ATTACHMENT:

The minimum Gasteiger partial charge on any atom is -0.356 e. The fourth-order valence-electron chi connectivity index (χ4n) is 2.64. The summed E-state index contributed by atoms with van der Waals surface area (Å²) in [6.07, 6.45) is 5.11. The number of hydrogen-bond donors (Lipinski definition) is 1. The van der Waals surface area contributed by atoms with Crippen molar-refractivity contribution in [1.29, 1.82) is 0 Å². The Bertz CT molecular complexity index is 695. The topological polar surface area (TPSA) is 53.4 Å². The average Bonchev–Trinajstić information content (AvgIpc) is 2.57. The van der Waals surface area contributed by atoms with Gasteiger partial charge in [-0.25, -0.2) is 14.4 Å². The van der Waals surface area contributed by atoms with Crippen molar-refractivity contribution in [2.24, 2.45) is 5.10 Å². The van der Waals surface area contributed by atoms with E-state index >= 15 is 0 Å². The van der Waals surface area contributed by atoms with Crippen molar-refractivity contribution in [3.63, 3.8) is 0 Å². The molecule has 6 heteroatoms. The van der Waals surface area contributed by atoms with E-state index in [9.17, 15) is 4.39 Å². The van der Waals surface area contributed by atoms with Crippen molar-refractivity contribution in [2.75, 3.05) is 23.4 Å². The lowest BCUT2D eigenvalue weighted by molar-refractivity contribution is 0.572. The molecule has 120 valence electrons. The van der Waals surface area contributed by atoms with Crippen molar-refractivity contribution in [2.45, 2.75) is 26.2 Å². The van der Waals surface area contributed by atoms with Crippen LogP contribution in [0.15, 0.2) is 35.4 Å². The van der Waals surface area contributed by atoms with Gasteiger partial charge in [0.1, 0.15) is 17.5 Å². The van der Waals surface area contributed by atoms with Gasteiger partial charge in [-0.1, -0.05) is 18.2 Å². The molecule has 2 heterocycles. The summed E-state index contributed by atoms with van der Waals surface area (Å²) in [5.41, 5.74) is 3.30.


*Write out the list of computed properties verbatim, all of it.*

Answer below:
The minimum Gasteiger partial charge on any atom is -0.356 e. The fourth-order valence-electron chi connectivity index (χ4n) is 2.64. The summed E-state index contributed by atoms with van der Waals surface area (Å²) in [6.07, 6.45) is 5.11. The number of hydrogen-bond donors (Lipinski definition) is 1. The van der Waals surface area contributed by atoms with Crippen molar-refractivity contribution in [1.29, 1.82) is 0 Å². The Bertz CT molecular complexity index is 695. The topological polar surface area (TPSA) is 53.4 Å². The average Bonchev–Trinajstić information content (AvgIpc) is 2.57. The van der Waals surface area contributed by atoms with Gasteiger partial charge in [-0.25, -0.2) is 14.4 Å². The van der Waals surface area contributed by atoms with Crippen molar-refractivity contribution in [2.24, 2.45) is 5.10 Å². The van der Waals surface area contributed by atoms with E-state index >= 15 is 0 Å². The van der Waals surface area contributed by atoms with Crippen molar-refractivity contribution in [3.63, 3.8) is 0 Å². The molecule has 6 heteroatoms. The van der Waals surface area contributed by atoms with E-state index in [9.17, 15) is 4.39 Å². The van der Waals surface area contributed by atoms with Crippen molar-refractivity contribution in [2.75, 3.05) is 23.4 Å². The lowest BCUT2D eigenvalue weighted by molar-refractivity contribution is 0.572. The molecule has 120 valence electrons. The van der Waals surface area contributed by atoms with Crippen molar-refractivity contribution in [2.45, 2.75) is 26.2 Å². The van der Waals surface area contributed by atoms with Crippen LogP contribution in [0.15, 0.2) is 35.4 Å². The van der Waals surface area contributed by atoms with Gasteiger partial charge in [0.1, 0.15) is 17.5 Å². The van der Waals surface area contributed by atoms with Gasteiger partial charge in [-0.1, -0.05) is 18.2 Å². The molecule has 2 heterocycles. The summed E-state index contributed by atoms with van der Waals surface area (Å²) in [5.41, 5.74) is 3.30.